City primary school rated ‘inadequate’

Kingsham Primary School.14LAOCT13a-1 PPP-141013-185151006
Kingsham Primary School.14LAOCT13a-1 PPP-141013-185151006
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Parents have been reassured after a primary school was rated as ‘inadequate’ by Ofsted inspectors – two grades lower than its previous rating.

Concern has been expressed about Ofsted’s findings but Kingsham Primary School in Hay Road, Chichester has responded saying ‘rigorous plans are already being implemented’.

The primary school received a rating of four, the lowest out of a four-grade system in its Ofsted report published on October 2.

The school was previously rated as ‘good’ when it was inspected in 2010.

The inspector found the school was inadequate in the areas of achievement of pupils, quality of teaching, leadership and management.

The school opened as an academy in September under new leadership and is part of the University of Chichester Academy Trust (CAT).

Headteacher Pete Fleming left the school in the summer holidays and Jane McDowell is acting as the interim head teacher.

A group of parents have sent a letter to the Observer which said they were concerned management would not be able to turn the school around.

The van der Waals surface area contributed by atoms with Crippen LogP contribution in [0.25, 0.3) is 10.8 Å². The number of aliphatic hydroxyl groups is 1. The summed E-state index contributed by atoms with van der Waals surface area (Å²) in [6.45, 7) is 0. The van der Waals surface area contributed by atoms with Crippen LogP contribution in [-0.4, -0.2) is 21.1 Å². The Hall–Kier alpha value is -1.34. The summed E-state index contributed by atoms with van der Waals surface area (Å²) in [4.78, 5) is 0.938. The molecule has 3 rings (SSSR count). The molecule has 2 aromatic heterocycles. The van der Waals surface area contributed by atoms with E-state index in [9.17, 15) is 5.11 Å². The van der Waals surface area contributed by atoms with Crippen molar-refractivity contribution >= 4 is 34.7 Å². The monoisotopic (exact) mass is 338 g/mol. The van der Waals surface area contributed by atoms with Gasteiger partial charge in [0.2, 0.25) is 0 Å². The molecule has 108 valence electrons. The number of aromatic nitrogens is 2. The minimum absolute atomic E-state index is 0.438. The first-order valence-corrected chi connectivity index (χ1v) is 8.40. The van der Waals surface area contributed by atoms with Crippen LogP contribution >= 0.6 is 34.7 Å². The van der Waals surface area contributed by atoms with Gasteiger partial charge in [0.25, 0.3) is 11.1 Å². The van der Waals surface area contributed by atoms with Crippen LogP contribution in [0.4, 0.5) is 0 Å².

It said: “We have no confidence that the current senior staff or governors can fix the problems that Ofsted refer to as these problems have been known about for years and years.”

A statement from the school however said: “CAT has appointed an experienced and well-regarded headteacher, Jane McDowell, to lead Kingsham Primary School for this full academic year.

“Miss McDowell has assured parents that rigorous plans are already being implemented to focus time, attention and resources on a Journey to Excellence Plan that will 
ensure that the academy’s aspirations for each child become a reality over the coming months.

The Ofsted report said ‘staff have little confidence in the leadership and morale is low’ while 
criticising ‘too much weak teaching’.

A spokesperson for CAT said the school had invited parents to two meetings this week to air their concerns.

Colin Simmons, chairman of governors of the school when it was inspected, will also be at the meeting.

He said: “The governors were disappointed to read the report conclusions, however the areas highlighted by inspectors had been already identified and were an important factor in the decision of the then school governing body and SLT to seek academy status.

“Happily, we find ourselves this term newly invigorated, excited to be part of the University of Chichester Academy Trust, and with improvement and development plans that even just a few weeks into the new school year are already working well.”